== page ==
The RSPCA said its intake of bunnies has increased by a third with nearly 900 taken in last year, compared to 672 in 2020. There are an estimated 900,000 rabbits kept as pets in the UK
Animal shelters across the country are overwhelmed with unwanted rabbits bought or bred during the pandemic – making them now the UK’s most neglected pet.
The RSPCA said its intake of bunnies has increased by a third with nearly 900 taken in last year, compared to 672 in 2020.
Vanessa Cunningham, director of care & veterinary Services at Wood Green, The Animals Charity, told how hers and other shelters are also at full capacity after seeing nearly a 30% increase.
“Rabbits have been the most neglected pet species in the UK for many years, which has only been exacerbated by the overwhelming volume of rabbits that were bred and purchased during the pandemic,” she said.
“Many owners have now realized how much space and hard work rabbits require, or things have gotten out of control if they inadvertently brought home an un-neutered male and female pair who began breeding.”
There are an estimated 900,000 rabbits kept as pets in the UK. Google searches for ‘Rabbits for sale’ rose from 23,000 in April 2019 to 40,000 in April 2020. There was also a 68% increase in visitors to the RSPCA’s Find a Pet website for rehoming rabbits during the same period.
But last year, 5,451 rabbits were classified as ‘neglected’ by the RSPCA, up from 4,544 in 2020. Those abandoned in the same period also increased from 1,242 to 1,559 with calls received by the charity about the welfare of bunnies jumping from 4,508 to 4,741 .
But despite an influx of rabbits to RSPCA shelters, only 2,080 were rehomed in 2020.
RSPCA rabbit welfare expert Dr Jane Tyson said: “Despite rabbits often being perceived as an ideal ‘starter pet’, they actually have very complex needs and are one of the most neglected pets in Britain.
“They also have long life spans of around 8-12 years so are a big commitment to a family.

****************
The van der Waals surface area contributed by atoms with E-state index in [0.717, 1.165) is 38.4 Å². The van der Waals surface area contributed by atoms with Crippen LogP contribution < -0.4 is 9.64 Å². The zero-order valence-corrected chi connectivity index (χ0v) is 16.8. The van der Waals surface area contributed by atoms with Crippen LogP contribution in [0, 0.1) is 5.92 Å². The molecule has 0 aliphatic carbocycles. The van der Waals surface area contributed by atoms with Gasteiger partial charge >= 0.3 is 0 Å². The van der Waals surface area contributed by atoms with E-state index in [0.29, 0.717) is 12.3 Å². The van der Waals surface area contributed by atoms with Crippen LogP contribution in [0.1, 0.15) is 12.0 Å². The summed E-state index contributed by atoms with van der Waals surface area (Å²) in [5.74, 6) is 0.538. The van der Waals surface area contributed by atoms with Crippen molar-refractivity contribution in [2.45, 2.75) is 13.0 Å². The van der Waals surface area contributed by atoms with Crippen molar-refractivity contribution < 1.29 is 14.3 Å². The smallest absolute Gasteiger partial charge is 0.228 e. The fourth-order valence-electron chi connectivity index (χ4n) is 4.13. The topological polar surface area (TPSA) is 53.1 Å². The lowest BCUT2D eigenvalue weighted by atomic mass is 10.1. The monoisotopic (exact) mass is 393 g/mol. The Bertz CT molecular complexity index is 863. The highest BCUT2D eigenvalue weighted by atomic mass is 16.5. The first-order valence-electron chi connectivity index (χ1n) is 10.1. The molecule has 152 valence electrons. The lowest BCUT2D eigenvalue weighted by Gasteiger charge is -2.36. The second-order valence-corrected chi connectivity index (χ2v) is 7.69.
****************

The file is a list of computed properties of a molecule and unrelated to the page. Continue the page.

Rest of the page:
“It means sadly the RSPCA deals with many calls about bunnies where they have been neglected or abandoned each year.
“When rabbits are bought on impulse, an owner may not realize how complex they are to care for and what a commitment caring for rabbits can be.
“While they can be hugely rewarding pets full of personality, they also need lots of stimulation and – crucially – space to ensure their welfare needs are being met.”
The RSPCA says that anyone who has done their research and is certain they can provide the time, space, money and care, to please consider adopting one of the many rescue rabbits in need of a home instead of buying.
These include Storm and Betty are a pair of bonded rabbits who have been looking for a home at Great Ayton Animal Center near Middlesbrough for two months.
Ellie is one of 60 rabbits being carried for at the Manchester and Salford branch – twice as many as usual. She would love a quiet home with a placid male rabbit for companionship.
Squishy is one of eight bunnies at a rehoming center in Worcester, which has a list of 22 waiting to come in, while Paprika is at the Leybourne Animal Center in Kent, also full to capacity with rabbits.
How to look after bunnies
Rabbits need lots of space. A well-matched medium-sized pair need an enclosed and safe area of at least 3 meters by 2 meters wide and around one meter high to rest and exercise.
A traditional small hutch is not suitable and could cause health and behavior problems.
Visit www.rspca.org.uk/findapet to find rabbits available for rehoming near you. If your circumstances match, you will be required to pay a fee of around £40-50 to help towards costs as all animals are neutered, chipped and vaccinated.
George Holan is chief editor at Plainsmen Post and has articles published in many notable publications in the last decade.